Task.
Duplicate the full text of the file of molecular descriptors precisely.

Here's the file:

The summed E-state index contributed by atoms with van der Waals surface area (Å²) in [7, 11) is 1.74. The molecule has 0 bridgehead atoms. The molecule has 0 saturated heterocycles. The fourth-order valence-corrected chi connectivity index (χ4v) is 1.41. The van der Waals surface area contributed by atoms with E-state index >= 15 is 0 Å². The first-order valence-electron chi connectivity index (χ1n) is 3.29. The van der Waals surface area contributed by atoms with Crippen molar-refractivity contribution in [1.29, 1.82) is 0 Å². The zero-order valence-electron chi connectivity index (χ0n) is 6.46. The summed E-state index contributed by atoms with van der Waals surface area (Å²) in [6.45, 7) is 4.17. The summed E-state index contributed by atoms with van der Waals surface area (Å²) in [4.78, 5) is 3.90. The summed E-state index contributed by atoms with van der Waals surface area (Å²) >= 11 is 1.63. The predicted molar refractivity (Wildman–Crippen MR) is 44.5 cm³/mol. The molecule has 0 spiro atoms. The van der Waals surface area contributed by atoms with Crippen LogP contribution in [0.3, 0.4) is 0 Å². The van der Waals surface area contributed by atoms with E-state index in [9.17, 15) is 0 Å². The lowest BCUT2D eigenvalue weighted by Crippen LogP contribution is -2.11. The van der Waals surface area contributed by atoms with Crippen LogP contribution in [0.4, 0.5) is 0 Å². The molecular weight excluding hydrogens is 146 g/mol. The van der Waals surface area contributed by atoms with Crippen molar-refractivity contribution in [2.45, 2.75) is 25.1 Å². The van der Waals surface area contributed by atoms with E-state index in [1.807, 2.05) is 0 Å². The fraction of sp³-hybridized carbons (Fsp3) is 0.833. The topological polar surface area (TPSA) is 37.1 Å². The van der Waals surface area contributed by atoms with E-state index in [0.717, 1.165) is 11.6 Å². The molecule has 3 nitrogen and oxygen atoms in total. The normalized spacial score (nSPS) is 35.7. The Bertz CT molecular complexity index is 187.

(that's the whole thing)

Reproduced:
The summed E-state index contributed by atoms with van der Waals surface area (Å²) in [7, 11) is 1.74. The molecule has 0 bridgehead atoms. The molecule has 0 saturated heterocycles. The fourth-order valence-corrected chi connectivity index (χ4v) is 1.41. The van der Waals surface area contributed by atoms with E-state index >= 15 is 0 Å². The first-order valence-electron chi connectivity index (χ1n) is 3.29. The van der Waals surface area contributed by atoms with Crippen molar-refractivity contribution in [1.29, 1.82) is 0 Å². The zero-order valence-electron chi connectivity index (χ0n) is 6.46. The summed E-state index contributed by atoms with van der Waals surface area (Å²) in [6.45, 7) is 4.17. The summed E-state index contributed by atoms with van der Waals surface area (Å²) in [4.78, 5) is 3.90. The summed E-state index contributed by atoms with van der Waals surface area (Å²) >= 11 is 1.63. The predicted molar refractivity (Wildman–Crippen MR) is 44.5 cm³/mol. The molecule has 0 spiro atoms. The van der Waals surface area contributed by atoms with Crippen LogP contribution in [0.3, 0.4) is 0 Å². The van der Waals surface area contributed by atoms with E-state index in [9.17, 15) is 0 Å². The lowest BCUT2D eigenvalue weighted by Crippen LogP contribution is -2.11. The van der Waals surface area contributed by atoms with Crippen LogP contribution in [0.4, 0.5) is 0 Å². The molecular weight excluding hydrogens is 146 g/mol. The van der Waals surface area contributed by atoms with Crippen molar-refractivity contribution in [2.45, 2.75) is 25.1 Å². The van der Waals surface area contributed by atoms with E-state index in [1.807, 2.05) is 0 Å². The fraction of sp³-hybridized carbons (Fsp3) is 0.833. The topological polar surface area (TPSA) is 37.1 Å². The van der Waals surface area contributed by atoms with E-state index in [0.717, 1.165) is 11.6 Å². The molecule has 3 nitrogen and oxygen atoms in total. The normalized spacial score (nSPS) is 35.7. The Bertz CT molecular complexity index is 187.